In a downturn, some firms scramble to get out of the business. Case in point: The sale of CIBC Oppenheimer's retail brokerage and asset management business to New York-based Fahnestock Viner Holdings, for $257 million. Some industry executives were a bit surprised that the firm, which operates in 18 states, was the acquirer; the deal will give Fahnestock's brokerage arm about 1,700 brokers in more than 100 offices in the U.S.
Firm President Elaine Roberts says there are no plans for broker layoffs. She wouldn't discuss whether the firm plans to expand through further acquisitions or what kind of footprint around the country it wants to have.
The firm's 1,100 brokers currently work in 18 states; CIBC's producers operate in 17 different branches, concentrated in large metropolitan areas. The deal gives Fahnestock a presence in Chicago, Washington, and Seattle, which it did not have before.
The firm is going to change its name to Oppenheimer once the deal is finalized in mid-January. “It could be an interesting niche,” says one Oppenheimer producer. “They've figured out how to knit smaller firms together and make money, which banks were never able to do.” The company reported a profit of $1.7 million, or 14 cents a share, for the third quarter of 2002, but in its earnings release warned that costs from previous acquisitions — including the 2001 acquisition of Josephthal — would continue to hurt profits.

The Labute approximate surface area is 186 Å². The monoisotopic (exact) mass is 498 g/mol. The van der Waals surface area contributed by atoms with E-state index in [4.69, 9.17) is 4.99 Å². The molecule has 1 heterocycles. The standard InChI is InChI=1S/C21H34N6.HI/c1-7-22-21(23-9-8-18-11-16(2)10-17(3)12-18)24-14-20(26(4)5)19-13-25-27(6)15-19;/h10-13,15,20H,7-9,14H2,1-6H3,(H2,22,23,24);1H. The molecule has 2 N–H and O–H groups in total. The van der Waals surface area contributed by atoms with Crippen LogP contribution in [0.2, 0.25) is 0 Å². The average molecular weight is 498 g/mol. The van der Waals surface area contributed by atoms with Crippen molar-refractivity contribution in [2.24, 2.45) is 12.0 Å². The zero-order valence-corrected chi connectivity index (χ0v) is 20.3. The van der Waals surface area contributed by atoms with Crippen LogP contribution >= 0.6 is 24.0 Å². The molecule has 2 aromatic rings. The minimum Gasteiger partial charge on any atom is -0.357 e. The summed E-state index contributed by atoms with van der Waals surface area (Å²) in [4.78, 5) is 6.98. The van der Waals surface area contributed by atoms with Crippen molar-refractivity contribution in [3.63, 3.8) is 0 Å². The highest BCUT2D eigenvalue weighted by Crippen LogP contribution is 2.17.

“All of the hoopla that came with the CIBC I.D. went out the window, so if some of the brokers at Oppenheimer bought into the synergies out of that union, they got nothing out of it,” says one recruiter.
Industry sources say retention packages were rumored to be strong, although they weren't scheduled to be presented to brokers until Dec. 31, after Registered Rep. went to press. Roberts says that retention packages have not been finalized and couldn't comment on what they might contain.